The penny rise is a taxing problem
What to make of Labour's tax proposal? At minimum, at nadir, it gives Kezia Dugdale something to say when she confronts the now customary challenge from the First Minister as to Labour's grand design for sustaining public services in this age of enforced austerity.
At the other end of the spectrum, at zenith, it may prompt a much wider, much more durable debate about the provision and funding of said services within Holyrood's new, expanding ambit. That, at least, is the hope of key Labour strategists.
In between, of course, is the basic offer: To increase Scottish income tax across all bands by one per cent from April; Eliot's "cruellest month" and now a node for transformed political debate in Scotland.
Yes, the tax plan is relatively simplistic in that it is Calman content - without the capacity to vary the imposition between lower and upper bands.
Yes, the proposal to assist the lowest earners by a system of a £100 pound rebate, administered by local authorities, is relatively clumsy - although Labour is adamant, having checked with local authority chief executives and lawyers, that it falls within existing legal and administrative competence.
But consider this. In all probability, in current circumstances, Labour's immediate plan won't happen. It won't have to be implemented. Why so? Not politics, arithmetic. The SNP will win the vote in Holyrood on its April tax plan - which is to leave well alone, pending new powers from next year.
That is made even more certain by the fact that the Greens say Labour's approach would involve "extra complexity and cost". They too prefer to focus on the Smith powers, due from next year - fiscal framework talks permitting.
That does not, repeat not, mean that Labour's initiative is merely a stunt. It is setting out its stall, differentiating itself from the SNP now - and possibly in the future. It is making a choice - whether or not that choice stands an immediate chance of success.
So is Labour's plan rather aimed at May - the month when, according to Swinburne, meaning is clear. To a large degree, yes. This is a forward offer, predicated again upon that fundamental choice.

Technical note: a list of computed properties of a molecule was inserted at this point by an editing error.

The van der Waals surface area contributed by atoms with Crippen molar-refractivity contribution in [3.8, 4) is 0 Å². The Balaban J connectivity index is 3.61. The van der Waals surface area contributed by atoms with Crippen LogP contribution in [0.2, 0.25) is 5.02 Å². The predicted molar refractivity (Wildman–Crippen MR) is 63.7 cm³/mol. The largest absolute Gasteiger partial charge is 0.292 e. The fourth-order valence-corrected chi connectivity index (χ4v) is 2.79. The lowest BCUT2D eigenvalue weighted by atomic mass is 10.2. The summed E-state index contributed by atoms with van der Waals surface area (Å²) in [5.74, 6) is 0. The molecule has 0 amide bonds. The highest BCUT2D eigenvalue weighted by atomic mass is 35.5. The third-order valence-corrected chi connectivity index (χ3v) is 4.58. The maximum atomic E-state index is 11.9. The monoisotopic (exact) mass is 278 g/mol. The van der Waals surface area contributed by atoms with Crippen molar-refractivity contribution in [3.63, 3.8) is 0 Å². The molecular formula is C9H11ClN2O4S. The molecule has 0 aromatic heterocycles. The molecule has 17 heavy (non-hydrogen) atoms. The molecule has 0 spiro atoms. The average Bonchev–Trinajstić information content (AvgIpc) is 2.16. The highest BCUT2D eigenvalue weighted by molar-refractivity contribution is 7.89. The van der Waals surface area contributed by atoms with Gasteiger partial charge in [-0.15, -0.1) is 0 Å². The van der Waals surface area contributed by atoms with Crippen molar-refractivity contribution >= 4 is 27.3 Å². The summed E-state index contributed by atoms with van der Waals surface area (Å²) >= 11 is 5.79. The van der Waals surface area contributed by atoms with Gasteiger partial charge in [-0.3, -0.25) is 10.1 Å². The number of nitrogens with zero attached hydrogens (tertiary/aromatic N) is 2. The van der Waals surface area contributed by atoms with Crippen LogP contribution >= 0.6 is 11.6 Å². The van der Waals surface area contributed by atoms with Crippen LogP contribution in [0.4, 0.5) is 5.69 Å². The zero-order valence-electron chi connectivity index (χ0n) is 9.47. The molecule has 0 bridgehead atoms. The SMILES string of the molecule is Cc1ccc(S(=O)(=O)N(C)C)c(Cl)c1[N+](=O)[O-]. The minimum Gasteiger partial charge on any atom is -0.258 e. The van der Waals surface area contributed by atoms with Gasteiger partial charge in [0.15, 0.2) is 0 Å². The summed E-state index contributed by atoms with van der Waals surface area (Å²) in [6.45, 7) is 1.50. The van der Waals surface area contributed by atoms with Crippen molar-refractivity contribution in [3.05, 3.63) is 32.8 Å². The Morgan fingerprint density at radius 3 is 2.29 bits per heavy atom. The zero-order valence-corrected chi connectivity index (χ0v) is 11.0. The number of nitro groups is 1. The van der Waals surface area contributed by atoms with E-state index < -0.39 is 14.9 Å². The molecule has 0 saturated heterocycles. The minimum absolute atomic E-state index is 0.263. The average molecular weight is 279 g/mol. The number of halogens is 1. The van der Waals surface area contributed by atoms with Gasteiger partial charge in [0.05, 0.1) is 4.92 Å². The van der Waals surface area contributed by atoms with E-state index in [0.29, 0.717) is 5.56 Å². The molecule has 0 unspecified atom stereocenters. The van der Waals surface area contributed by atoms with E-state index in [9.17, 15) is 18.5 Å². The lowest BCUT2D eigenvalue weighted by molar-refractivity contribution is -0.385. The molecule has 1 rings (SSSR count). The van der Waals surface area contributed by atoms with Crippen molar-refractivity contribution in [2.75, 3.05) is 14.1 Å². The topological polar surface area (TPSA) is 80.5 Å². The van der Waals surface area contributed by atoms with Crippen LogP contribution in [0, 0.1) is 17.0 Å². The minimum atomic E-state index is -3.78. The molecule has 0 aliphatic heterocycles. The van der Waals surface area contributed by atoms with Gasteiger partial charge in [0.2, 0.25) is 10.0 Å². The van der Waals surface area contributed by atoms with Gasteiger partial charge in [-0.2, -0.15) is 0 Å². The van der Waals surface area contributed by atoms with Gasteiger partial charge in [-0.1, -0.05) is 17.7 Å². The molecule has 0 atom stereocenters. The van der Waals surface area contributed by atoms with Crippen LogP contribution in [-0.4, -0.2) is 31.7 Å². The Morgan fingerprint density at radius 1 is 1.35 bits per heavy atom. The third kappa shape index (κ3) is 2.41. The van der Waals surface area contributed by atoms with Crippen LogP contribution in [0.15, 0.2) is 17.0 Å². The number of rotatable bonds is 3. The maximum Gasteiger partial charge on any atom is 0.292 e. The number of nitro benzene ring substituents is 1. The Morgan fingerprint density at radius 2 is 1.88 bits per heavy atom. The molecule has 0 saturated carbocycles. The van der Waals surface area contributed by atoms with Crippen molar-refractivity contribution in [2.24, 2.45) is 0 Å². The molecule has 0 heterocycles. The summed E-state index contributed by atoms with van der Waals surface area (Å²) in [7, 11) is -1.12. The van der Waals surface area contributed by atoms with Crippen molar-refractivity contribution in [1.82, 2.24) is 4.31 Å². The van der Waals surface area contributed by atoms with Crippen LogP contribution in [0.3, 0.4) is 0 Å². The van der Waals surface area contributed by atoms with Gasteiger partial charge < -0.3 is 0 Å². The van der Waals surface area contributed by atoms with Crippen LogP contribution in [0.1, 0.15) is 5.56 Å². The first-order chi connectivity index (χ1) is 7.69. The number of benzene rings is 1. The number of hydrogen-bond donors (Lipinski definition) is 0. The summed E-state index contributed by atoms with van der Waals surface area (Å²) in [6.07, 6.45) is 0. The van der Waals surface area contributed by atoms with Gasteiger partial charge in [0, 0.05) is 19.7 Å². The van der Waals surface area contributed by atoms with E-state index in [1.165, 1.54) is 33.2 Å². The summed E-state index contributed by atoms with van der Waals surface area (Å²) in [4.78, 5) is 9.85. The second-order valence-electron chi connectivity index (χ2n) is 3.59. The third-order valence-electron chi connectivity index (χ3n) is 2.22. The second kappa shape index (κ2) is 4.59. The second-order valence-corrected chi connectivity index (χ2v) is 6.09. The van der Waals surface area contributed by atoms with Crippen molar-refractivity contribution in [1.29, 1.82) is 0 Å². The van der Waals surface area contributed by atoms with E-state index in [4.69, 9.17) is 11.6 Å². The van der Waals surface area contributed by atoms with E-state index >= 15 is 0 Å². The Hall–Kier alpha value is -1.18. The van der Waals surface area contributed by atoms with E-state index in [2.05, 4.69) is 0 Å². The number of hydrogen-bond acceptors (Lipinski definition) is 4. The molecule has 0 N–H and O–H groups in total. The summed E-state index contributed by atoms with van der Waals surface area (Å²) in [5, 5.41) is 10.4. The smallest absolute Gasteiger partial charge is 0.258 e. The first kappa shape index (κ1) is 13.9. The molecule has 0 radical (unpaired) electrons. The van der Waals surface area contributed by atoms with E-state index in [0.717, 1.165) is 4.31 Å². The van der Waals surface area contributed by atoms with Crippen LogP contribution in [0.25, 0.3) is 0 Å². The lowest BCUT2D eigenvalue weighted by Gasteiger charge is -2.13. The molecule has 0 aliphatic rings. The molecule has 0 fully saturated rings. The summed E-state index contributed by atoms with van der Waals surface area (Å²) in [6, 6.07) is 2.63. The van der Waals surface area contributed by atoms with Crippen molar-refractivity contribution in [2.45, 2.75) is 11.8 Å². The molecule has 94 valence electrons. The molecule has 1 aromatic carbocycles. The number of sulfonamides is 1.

If and when those Smith powers are available from 2017, the elected Scottish Government would be able to differentiate between upper and lower bands, perhaps finding another way through revised banding to exempt the lowest paid.
But, equally, arithmetic kicks in here. The more realistic Labour thinkers note the polls and ponder. Are they likely to form the next Scottish Government? As things stand, no. Might, then, a distinct offer on tax and spending mitigate defeat? Perhaps.
Might it also instigate a new debate in Scotland? Not this time primarily about the constitution, about the fault line of the Union versus independence. But about the choice between public services, particularly education, and tax.
One senior Labour figure said to me that such a debate might counteract the myth - which, he suggested, was assiduously cultivated by the SNP - that Scotland could have Scandinavian levels of public services alongside US levels of taxation.
Electorally, will the offer work? Will it have an impact now? In May? In subsequent months and years?
Penny for Scotland
Labour obviously believes that it will - although one contact conceded there had been a few sharp intakes of breath when the plan was disclosed to MSPs and others over the weekend. One apparently said: "If we do this, we're finished." Or a word closely resembling "finished" at least initially.
An SNP strategist of experience recalls the Penny for Scotland when, in 1999, the Nationalists offered to reverse, for Scotland alone, a planned Labour UK cut in income tax.
Said strategist noted that the SNP had an apparent polling lead just before Penny for Scotland. Only to lose that lead shortly after launch.
It was, according to another observer, one more example of the phenomenon whereby people are eager for tax to be paid - by others.
But was that polling development simply coterminous, or was there a causal link? Plus, reminded of that, my Labour interlocutor argues that the times are sharply different. That people today are much more aware of the threat facing local services and thereby more prepared to tolerate a tax hike.
The SNP has launched a strong attack on the Labour scheme, condemning it as "complicated, unfair and unworkable", an imposition upon 2.2m working people plus half a million pensioners. At her launch today, Ms Dugdale announced support for low income pensioners as well as those in employment.
Does the vigour of the SNP attack merely match these taut electoral times? Or does it mirror their distaste for the scheme? Or does it partly reflect concern that some - stress, some - voters might find the package palatable.
The genesis of Labour's plan is also interesting. A small team around the leader looked at options regarding the issue of what answer to give to Nicola Sturgeon.
Could they back an end to the council tax freeze? That might have delighted Labour's local authority panjandrums.
But it had substantial practical problems. Not least the issue of gearing. Council tax raises a small fraction of local authority revenue. That means it requires a big increase in council tax to generate a relatively modest return.
Cue vote disquiet - with Labour taking the blame, if they had backed such a freeze. I am told that Jackie Baillie was particularly vigorous in arguing against such a route, both pragmatically and politically.
Hence income tax. To stress again, this is not purely tactical. It is not solely a ruse. But it is strategic. It is designed to create a broader - and, quite possibly, longer - narrative, not solely to advance the immediate minutiae of a tax scheme.